Monday, January 02, 2012

Dangers of the Reactionary Mind

Mark Lilla’s review of Corey Robin, The Reactionary Mind [NewYork Review, Jan 12, 2012] provides an insightful discussion of the meanings of the terms “conservative” and “liberal,” as they have changed over time; it also reveals an alarming agenda among at least some folks on the political right.  

Lilla situates the current “conservative” and “liberal” distinctions in their respective historical contexts.  He reminds us that “Like all polemical terms their meaning and usage shifted around in partisan debate, …”  In the early debates [eighteenth century] the contrast in views was about “human nature.”  The conservative view was represented by Edmund Burke [he could have also referred to Herder and Hamann].  “Burke believed that, since human beings are born into a functioning world populated by others, society is … metaphysically prior to the individuals in it. The unit of political life is society, not individuals, who need to be seen as instances of the societies they inhabit.”  On this we can appreciate Burke:  in fact, even now there is a tendency to ignore the powerful significance of the intersubjective world we call society as necessary to our survival, irreducible to the individuals within it.  But what Burke and those who followed him made of this view was somewhat different from my own view:  “Conservatives have always seen society as a kind of inheritance we receive and are responsible for; we have obligations toward those who came before and to those who will come after, and these obligations take priority over our rights.”  The implication, then, is that social conventions should be protected, as if change was dangerous; the conventions of ordinary life should be protected from disruptions of outside influences or innovative ways of behaving.

The term “liberal” as a political perspective had a different origin.  “[T]he term ‘liberal’ was not used as a partisan label until the Spanish constitutionalists took it over in the early nineteenth century … Classical liberals like John Stuart Mill, in contrast to conservatives, give individuals priority over society, on anthropological as well as moral grounds. They assume that societies are genuinely constructs of human freedom, that whatever we inherit from them, they can always be unmade or remade through free human action.”  Society and social conventions are thus malleable according to the decisions of individual actors.  Malleable, yes, but sometimes less malleable than some would like:  Consider how much effort had to go into removing the Jim Crow laws.  Changing social orders is not easy.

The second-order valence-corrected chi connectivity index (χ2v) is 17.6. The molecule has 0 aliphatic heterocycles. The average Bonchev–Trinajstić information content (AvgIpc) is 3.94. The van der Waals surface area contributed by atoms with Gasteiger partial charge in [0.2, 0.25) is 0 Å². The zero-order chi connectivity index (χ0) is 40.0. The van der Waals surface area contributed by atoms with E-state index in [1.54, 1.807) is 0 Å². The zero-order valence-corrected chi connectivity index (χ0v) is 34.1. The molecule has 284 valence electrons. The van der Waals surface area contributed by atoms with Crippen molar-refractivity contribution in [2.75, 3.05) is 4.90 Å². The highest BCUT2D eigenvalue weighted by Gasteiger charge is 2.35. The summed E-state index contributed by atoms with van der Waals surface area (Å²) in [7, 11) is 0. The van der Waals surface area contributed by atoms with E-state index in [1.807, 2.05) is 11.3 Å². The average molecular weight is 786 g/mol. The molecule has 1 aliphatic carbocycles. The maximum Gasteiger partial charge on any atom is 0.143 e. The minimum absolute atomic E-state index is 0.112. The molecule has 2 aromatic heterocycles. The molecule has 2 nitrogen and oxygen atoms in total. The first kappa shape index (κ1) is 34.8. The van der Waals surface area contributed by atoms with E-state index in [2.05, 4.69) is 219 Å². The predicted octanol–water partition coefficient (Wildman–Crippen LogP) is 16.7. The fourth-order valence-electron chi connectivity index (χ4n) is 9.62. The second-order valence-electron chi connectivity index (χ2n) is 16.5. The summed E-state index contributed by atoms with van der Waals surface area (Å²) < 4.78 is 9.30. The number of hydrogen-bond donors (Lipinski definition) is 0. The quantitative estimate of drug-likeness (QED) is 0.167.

This kind of difference in viewpoint, conservative versus liberal, was about the question of how to think about culture and individual agency.  This question has vexed anthropologists for generations.  

But this is not the contrast in viewpoints that Corey Robin presents, for he argues that the key issue is over whether the “elite” should govern or whether the “subalterns” should be allowed to govern the country.  
Conservatism is the theoretical voice of this animus against the agency of the subordinate classes. It provides the most consistent and profound argument as to why the lower orders should not be allowed to exercise their independent will, why they should not be allowed to govern themselves or the polity. Submission is their first duty, agency, the prerogative of the elite.
This is view of the conservatives now vying for control of the Republic Party?  These folks are “against the agency of the subordinate classes?”  Do they really hold that the “lower orders” should be restrained from governing themselves?  Who believes that the first duty of the subaltern classes is submission?  And that governing should be done by the “elite” classes? 

In fact, from here, it looks pretty much as if those views already prevail in our country, for both parties seem unable to avoid catering to the “elite classes”.  If Robin is correct, how the party of Lincoln has changed!

The debate between “liberals” and “conservatives” in earlier times was over how to understand the relation of individuals to the collective, a much more intellectually challenging question.  But now – if Robin correctly represents the Republican right – the difference is over whether this country should have a real democracy; whether the country should be governed by the “elite” on behalf of the whole or whether the ordinary citizenry can have a real place in the governing process.  As Lilla says, in partisan debate meanings and usages of key categories can be radically changed.   

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